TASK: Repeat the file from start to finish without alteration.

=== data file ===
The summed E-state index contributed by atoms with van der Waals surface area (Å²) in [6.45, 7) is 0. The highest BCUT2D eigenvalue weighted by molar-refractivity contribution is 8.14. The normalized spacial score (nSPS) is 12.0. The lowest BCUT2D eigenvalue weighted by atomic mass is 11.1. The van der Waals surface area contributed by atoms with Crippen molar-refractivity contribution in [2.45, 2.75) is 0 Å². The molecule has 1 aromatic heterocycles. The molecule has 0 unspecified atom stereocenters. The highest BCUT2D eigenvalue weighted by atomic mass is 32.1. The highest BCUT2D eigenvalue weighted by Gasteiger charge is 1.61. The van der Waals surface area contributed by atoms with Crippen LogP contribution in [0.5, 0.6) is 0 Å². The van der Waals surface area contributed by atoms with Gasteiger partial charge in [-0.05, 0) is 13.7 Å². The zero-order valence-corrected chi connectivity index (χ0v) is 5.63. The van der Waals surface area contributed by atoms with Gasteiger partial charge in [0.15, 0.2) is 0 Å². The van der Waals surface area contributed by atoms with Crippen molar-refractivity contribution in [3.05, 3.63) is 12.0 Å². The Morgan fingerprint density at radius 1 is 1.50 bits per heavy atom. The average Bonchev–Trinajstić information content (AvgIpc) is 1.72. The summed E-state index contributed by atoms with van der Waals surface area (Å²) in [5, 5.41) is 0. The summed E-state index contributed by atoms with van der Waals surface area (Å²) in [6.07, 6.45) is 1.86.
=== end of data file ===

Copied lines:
The summed E-state index contributed by atoms with van der Waals surface area (Å²) in [6.45, 7) is 0. The highest BCUT2D eigenvalue weighted by molar-refractivity contribution is 8.14. The normalized spacial score (nSPS) is 12.0. The lowest BCUT2D eigenvalue weighted by atomic mass is 11.1. The van der Waals surface area contributed by atoms with Crippen molar-refractivity contribution in [2.45, 2.75) is 0 Å². The molecule has 1 aromatic heterocycles. The molecule has 0 unspecified atom stereocenters. The highest BCUT2D eigenvalue weighted by atomic mass is 32.1. The highest BCUT2D eigenvalue weighted by Gasteiger charge is 1.61. The van der Waals surface area contributed by atoms with Crippen LogP contribution in [0.5, 0.6) is 0 Å². The van der Waals surface area contributed by atoms with Gasteiger partial charge in [-0.05, 0) is 13.7 Å². The zero-order valence-corrected chi connectivity index (χ0v) is 5.63. The van der Waals surface area contributed by atoms with Gasteiger partial charge in [0.15, 0.2) is 0 Å². The van der Waals surface area contributed by atoms with Crippen molar-refractivity contribution in [3.05, 3.63) is 12.0 Å². The Morgan fingerprint density at radius 1 is 1.50 bits per heavy atom. The average Bonchev–Trinajstić information content (AvgIpc) is 1.72. The summed E-state index contributed by atoms with van der Waals surface area (Å²) in [5, 5.41) is 0. The summed E-state index contributed by atoms with van der Waals surface area (Å²) in [6.07, 6.45) is 1.86.